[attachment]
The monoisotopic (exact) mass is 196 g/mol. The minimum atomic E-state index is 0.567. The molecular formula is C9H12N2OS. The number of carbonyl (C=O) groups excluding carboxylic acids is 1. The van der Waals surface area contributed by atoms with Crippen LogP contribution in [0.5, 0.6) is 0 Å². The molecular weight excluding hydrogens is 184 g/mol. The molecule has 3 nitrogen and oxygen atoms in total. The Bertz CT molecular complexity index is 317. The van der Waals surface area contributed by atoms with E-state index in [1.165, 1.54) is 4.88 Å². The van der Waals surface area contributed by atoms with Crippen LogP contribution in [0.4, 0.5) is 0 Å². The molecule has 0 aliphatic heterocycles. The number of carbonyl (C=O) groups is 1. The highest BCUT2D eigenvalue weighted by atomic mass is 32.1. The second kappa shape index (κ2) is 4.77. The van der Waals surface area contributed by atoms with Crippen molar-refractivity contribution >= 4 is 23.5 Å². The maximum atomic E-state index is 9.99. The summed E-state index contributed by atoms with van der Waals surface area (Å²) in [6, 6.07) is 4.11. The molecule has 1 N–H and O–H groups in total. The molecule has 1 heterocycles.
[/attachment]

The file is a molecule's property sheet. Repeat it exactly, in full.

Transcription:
The monoisotopic (exact) mass is 196 g/mol. The minimum atomic E-state index is 0.567. The molecular formula is C9H12N2OS. The number of carbonyl (C=O) groups excluding carboxylic acids is 1. The van der Waals surface area contributed by atoms with Crippen LogP contribution in [0.5, 0.6) is 0 Å². The molecular weight excluding hydrogens is 184 g/mol. The molecule has 3 nitrogen and oxygen atoms in total. The Bertz CT molecular complexity index is 317. The van der Waals surface area contributed by atoms with E-state index in [1.165, 1.54) is 4.88 Å². The van der Waals surface area contributed by atoms with Crippen LogP contribution in [0.4, 0.5) is 0 Å². The molecule has 0 aliphatic heterocycles. The number of carbonyl (C=O) groups is 1. The highest BCUT2D eigenvalue weighted by atomic mass is 32.1. The second kappa shape index (κ2) is 4.77. The van der Waals surface area contributed by atoms with Crippen molar-refractivity contribution >= 4 is 23.5 Å². The maximum atomic E-state index is 9.99. The summed E-state index contributed by atoms with van der Waals surface area (Å²) in [6, 6.07) is 4.11. The molecule has 1 N–H and O–H groups in total. The molecule has 1 heterocycles.